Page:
I started renting to him about two years ago and he called yesterday and asked about the possibility of buying the house, below:

Of course, my first question had to do with his credit situation.  Bill told me he had been working on credit restoration, and also that he was going to receive clost to $20,000 in monies (disability payments) that were owed to him from the time he was injured and out of work.  He wanted to know how much I’d charge him for the house so I did a quick review of comps in the area —  comparable homes for sale and sold in the area — and came up with a $50,000 price tag.  I felt this would hold up to an appraisal by a bank.  So, he’s working on it from his end, and we’ll move forward.  He’s excited and so am I.  I’ll take that money and run!  Maybe pay down some debt, buy another rental . . . we’ll see.

But, I’m so happy for him.  For Bill, the American Dream is alive and well.  This is why I love what I do . . .    🙂

The American Dream

Yesterday was a good day.  No, make that a wonderful day.  My tenant Jesus and his lovely family gave me the last payment on their house.  They are now homeowners.  To give you a little background, they first rented from me in 1996, shortly after the birth of their first child.  I was thrilled with their tenancy . . . clean people, excellent payers . . . a landlord’s dream.  They returned to Mexico after renting from me for a couple of years.  In 2000, I received a call from Texas.  They were on their way back to Indianapolis and had saved my number, and were wondering if I could accommodate them, now a family of four.  I happily put them in one of my duplexes.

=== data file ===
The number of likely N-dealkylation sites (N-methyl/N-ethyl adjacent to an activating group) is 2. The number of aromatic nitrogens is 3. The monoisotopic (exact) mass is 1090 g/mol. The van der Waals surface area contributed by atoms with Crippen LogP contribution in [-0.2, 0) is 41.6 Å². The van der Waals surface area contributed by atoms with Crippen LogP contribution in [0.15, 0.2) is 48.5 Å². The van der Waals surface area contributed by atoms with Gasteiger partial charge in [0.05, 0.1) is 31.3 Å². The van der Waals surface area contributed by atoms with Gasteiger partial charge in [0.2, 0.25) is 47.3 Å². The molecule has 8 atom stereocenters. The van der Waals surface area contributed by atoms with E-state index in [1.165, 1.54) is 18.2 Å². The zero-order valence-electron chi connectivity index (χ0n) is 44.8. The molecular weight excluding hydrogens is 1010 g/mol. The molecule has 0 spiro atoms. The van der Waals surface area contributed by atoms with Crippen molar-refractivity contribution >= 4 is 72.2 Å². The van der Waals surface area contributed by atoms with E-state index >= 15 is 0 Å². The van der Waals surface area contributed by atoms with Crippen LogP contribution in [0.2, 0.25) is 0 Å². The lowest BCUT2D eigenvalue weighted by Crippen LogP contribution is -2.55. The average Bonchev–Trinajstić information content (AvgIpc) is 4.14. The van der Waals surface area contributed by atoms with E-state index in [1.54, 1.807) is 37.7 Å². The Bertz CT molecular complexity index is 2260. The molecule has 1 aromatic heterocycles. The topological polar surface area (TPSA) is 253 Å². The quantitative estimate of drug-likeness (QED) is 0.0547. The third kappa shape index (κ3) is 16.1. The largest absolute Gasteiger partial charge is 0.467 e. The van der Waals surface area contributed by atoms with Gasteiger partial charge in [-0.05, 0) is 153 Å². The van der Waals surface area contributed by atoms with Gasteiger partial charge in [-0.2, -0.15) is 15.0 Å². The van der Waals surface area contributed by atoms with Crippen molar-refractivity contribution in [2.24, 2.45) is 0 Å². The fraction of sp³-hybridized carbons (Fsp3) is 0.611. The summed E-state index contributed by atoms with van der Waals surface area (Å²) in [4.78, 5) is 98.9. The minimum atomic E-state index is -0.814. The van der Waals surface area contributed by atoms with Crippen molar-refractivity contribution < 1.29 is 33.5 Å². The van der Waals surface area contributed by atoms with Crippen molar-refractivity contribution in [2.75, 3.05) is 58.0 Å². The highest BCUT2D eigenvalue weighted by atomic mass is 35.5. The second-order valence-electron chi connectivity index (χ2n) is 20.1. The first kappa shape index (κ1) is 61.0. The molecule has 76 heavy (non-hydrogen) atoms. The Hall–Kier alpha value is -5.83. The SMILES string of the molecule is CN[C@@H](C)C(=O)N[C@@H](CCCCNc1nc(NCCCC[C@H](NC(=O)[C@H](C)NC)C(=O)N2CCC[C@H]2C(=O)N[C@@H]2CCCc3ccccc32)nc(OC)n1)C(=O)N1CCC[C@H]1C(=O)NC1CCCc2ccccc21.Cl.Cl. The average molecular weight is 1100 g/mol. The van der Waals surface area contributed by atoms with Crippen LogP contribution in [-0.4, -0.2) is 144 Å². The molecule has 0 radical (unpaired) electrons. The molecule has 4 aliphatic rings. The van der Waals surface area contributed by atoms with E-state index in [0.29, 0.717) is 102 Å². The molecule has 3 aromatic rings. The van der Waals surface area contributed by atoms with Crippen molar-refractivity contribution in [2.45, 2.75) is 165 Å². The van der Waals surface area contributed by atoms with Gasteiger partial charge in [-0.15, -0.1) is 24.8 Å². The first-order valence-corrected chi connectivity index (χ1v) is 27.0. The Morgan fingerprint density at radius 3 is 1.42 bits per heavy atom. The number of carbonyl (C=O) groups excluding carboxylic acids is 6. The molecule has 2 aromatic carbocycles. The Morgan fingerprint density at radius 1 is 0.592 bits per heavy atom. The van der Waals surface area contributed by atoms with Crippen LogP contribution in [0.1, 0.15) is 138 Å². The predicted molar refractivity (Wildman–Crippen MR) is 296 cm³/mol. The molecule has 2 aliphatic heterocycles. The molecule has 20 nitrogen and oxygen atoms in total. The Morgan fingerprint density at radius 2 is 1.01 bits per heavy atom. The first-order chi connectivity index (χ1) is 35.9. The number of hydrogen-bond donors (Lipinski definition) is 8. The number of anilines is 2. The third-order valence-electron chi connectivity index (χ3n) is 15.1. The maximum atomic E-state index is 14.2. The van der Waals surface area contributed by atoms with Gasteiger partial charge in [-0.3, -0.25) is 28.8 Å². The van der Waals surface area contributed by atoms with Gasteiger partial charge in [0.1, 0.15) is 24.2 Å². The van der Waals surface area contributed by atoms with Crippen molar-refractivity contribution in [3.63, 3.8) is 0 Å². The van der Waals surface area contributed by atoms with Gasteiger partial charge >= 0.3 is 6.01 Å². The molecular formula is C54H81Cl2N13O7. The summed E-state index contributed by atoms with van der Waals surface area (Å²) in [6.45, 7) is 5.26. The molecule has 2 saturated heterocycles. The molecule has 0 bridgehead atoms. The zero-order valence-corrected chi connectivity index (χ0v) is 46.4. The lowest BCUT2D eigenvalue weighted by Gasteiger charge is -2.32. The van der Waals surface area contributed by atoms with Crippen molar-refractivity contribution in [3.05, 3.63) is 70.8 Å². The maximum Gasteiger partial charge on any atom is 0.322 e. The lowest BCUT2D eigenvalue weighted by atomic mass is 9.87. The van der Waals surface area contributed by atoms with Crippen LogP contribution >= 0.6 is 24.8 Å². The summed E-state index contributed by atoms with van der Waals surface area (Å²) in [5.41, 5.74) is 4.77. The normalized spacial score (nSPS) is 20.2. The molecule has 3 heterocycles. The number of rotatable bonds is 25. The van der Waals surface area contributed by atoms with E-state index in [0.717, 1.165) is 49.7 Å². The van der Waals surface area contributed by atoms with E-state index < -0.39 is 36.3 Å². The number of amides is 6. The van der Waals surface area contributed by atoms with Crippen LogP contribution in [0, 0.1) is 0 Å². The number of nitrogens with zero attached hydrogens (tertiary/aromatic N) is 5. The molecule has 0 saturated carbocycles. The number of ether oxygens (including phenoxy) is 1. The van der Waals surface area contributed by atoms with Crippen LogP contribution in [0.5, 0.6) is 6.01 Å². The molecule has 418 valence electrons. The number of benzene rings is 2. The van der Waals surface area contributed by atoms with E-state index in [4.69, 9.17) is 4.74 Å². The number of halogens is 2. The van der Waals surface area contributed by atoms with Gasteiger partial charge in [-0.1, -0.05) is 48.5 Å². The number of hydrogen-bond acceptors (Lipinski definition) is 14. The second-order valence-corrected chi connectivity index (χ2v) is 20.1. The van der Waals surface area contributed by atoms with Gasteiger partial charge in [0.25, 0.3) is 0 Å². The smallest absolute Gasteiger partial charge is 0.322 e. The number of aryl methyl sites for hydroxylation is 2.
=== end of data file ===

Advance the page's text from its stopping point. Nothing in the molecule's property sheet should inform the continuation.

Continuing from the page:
In 2003, Jesus asked about the possibility of buying the house from me.  His sister lived in the back apartment and they were very happy there.  I sold them the house on land contract.  He gave me $7000 down (in $100 bills!) and we set up the payment schedule, at 9% interest.  For people who have marginal credit or no credit (like Jesus) this is an excellent way to purchase a home.  He’s never been late on a payment and has improved the home in many ways.  Here are a couple before/after exterior pictures: